Changes in the pancreas that scientists once only thought occurred in Type 1 diabetes are now known to occur in Type 2 diabetes as well.
For a long time there was just one definition of diabetes. It was a disease in which blood sugar levels were too high. Before about 1950, the only medical treatment was insulin, and insulin was in short supply. It didn't really make a lot of difference whether diabetes occurred in childhood or adulthood, because there were very few ways for most doctors to treat it.
Types of diabetes: About 1950, doctors began making a distinction between childhood-onset diabetes, or Type 1, and adult-onset diabetes, or Type 2. When children got this disease, usually the only ways to control blood sugar levels were insulin or starvation. Without insulin, children either were limited to diets of as little as 500 calories a day, or they died of diabetic complications.
As scientists began to understand that the immune system attacked the insulin-making beta cells in the pancreas in Type 1 diabetes, they also recognized a "Type 3" kind of diabetes occurring in adults. This is the form of the disease known as LADA. It was understood to be a kind of "adult Type 1."
Nowadays, the way all three diseases are diagnosed is something like this.
- Before the pancreas makes insulin, it makes a storage form of the hormone called proinsulin. Proinsulin is a "ball" of protein that "unzips" into insulin
- Type 2's unzip proinsulin slowly
- Type 1's don't unzip proinsulin at all
If scientists could just find the "zipper" that changes proinsulin into insulin, then there just might be a cure for diabetes. No more injections, no more drugs to make the pancreas work harder, no carb-blockers or hormone blockers in the stomach and intestines.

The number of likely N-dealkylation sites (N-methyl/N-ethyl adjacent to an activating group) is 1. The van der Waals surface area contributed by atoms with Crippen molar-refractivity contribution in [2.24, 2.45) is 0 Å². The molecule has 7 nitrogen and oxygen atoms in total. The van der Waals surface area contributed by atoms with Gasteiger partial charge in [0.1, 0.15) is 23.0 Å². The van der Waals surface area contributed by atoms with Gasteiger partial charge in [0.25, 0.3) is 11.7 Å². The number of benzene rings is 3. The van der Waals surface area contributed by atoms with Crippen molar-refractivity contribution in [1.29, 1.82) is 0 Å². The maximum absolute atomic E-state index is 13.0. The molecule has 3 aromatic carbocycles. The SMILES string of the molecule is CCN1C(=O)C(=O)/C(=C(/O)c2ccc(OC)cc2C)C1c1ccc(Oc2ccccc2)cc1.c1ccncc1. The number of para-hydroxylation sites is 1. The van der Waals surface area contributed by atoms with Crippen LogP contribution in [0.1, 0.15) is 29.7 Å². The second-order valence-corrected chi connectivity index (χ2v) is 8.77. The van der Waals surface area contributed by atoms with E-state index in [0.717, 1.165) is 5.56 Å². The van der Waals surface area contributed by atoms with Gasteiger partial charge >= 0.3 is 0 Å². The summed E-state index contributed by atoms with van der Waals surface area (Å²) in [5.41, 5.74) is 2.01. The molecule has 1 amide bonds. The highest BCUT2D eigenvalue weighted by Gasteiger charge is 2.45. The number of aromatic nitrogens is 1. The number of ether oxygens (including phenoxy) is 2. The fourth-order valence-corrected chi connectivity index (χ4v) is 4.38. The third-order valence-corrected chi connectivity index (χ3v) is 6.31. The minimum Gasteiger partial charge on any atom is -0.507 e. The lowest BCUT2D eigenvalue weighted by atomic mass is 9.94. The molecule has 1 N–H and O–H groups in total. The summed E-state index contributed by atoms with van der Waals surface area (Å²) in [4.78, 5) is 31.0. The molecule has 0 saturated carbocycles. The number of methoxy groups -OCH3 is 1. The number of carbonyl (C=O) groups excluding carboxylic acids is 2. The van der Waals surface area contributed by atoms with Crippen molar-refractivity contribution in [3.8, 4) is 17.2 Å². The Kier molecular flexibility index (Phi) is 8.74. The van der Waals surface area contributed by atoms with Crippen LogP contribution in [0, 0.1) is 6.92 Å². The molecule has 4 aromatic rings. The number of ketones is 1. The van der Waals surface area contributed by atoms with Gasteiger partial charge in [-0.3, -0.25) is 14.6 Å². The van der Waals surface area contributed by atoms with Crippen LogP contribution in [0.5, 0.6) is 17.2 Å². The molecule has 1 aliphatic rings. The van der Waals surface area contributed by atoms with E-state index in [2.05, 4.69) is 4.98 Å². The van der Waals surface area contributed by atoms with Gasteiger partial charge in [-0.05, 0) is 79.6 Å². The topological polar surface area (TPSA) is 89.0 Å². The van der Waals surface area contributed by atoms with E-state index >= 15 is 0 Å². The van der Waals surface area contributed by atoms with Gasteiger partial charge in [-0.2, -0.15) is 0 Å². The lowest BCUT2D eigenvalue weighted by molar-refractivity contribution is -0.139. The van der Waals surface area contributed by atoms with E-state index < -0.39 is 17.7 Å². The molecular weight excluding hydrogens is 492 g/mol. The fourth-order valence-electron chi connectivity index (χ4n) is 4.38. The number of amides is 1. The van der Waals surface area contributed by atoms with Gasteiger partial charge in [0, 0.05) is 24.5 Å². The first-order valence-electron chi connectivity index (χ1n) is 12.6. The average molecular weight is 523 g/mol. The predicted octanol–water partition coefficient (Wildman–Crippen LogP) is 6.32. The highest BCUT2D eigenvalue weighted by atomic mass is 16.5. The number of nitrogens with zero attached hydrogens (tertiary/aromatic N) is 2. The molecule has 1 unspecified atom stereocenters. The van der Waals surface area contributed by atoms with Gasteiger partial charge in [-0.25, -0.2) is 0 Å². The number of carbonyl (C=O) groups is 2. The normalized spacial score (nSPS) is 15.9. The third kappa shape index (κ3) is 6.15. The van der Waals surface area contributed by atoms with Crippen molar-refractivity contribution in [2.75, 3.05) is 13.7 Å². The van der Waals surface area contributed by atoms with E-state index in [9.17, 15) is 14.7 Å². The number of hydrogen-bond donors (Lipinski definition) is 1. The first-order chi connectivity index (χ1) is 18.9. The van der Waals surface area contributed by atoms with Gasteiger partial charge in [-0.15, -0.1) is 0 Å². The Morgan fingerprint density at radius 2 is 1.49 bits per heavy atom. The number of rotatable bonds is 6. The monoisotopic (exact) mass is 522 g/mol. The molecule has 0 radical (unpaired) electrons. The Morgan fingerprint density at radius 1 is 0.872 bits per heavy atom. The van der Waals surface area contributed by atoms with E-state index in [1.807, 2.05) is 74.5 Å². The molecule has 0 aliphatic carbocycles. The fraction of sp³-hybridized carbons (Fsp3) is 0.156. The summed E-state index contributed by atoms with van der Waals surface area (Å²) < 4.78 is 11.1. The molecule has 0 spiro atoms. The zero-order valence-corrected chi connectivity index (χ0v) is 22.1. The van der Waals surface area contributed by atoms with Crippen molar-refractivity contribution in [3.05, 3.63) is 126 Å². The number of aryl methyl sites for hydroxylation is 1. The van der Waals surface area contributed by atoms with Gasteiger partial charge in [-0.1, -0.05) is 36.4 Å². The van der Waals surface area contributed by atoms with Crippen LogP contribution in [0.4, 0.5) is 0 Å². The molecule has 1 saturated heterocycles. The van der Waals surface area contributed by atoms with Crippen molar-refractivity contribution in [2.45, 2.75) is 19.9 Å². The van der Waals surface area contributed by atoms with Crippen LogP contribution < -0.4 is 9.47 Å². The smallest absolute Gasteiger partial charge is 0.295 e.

What can diabetics do right now? There is one hint from the recent research. Diabetes seems to result from stress on the endoplasmic reticulum, the part of the cell that makes proteins and also "detoxifies". Maybe, just maybe, helping the endoplasmic reticulum of the insulin-producing beta cells will stop their destruction, and maybe a "detoxifying" agent such as alpha-lipoic acid will do this.
How to protect the pancreas? There are some laboratory studies suggesting that a combination of alpha-lipoic acid and L-carnitine with the B vitamins biotin and nicotinamide might protect the pancreas from the effects of a high-fat diet and too much fructose. Of course, it's even better simply to avoid eating too much fat and fructose! However, consider adding these four supplements to your treatment program to slow, stop, and even contribute to reversing the progression of diabetes.